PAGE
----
One of the most under performing asset classes so far this year has been German equities. As of this writing, German stocks were down over 20 percent year-to-date. Everyone complains about the weakness in the Dow Jones indexes, but the German markets have been in a serious downfall. This despite some of the most well-known and dominant global companies like Daimler Benz and Seimens. The German economy is the enginge of Europe and the opportunity to get exposure to that market at a 20 percent discount was appealing to me. I decided the best way to get the exposure was to passively own a basket of German stocks and that led me to evaluate some German equity ETF’s. In this podcast episode, I walk through my analysis of several German equity ETF’s.
Oil prices have been nose diving in the past few months and along with it oil stocks. I thought it would be a good opportunity to do some due diligence on some oil stocks to see if there were some opportunities to buy low. Instead, I decided to have a look at some ETF’s to see what if that may be a better road. In this episode I share my analysis and review of several energy ETF’s.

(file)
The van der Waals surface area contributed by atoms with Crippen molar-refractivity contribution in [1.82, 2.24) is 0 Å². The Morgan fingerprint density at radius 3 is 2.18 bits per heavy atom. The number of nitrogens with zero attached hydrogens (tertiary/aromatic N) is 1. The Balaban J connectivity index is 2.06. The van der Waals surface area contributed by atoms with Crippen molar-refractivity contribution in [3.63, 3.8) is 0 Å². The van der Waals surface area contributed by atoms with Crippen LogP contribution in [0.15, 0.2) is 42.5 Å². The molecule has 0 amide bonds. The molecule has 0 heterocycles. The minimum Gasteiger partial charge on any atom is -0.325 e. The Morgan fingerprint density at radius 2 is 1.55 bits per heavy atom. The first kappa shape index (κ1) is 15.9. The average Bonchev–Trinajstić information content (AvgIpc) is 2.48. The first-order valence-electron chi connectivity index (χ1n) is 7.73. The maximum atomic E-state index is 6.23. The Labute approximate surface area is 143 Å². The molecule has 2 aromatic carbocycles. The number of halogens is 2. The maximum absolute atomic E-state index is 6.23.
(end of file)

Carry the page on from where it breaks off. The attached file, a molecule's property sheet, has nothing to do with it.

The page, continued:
There was a fair bit of hand wringing going into October, a month where there have been historically some iconic stock market meltdowns. The market was starting to show some signs of fatigue. At one point the S&P 500 index crossed below its 200 day moving average which hasn’t happened in literally years. Interest rates keep tracking up. The Mad King continued to elevate the trade trash talking and investors were getting nervous and stock prices in the early part were trending downward, but nothing crazy that motivated me to look into buying. Sue enough on October 23, the market had a fit. Suddenly words like “crisis” and “turmoil” were being thrown around, when historically they weren’t even scratches. It’s times like this where having my investing playbook is critical as it gives me an anchor to check in and review my investing ideology and how should be executing. It makes me review my Wish List to see if there are any stocks I’ve liked are now more affordable. The last thing I should be doing is panicking and reacting. It’s these stress points where we need to be put all the upfront hard work and making thought-out decisions.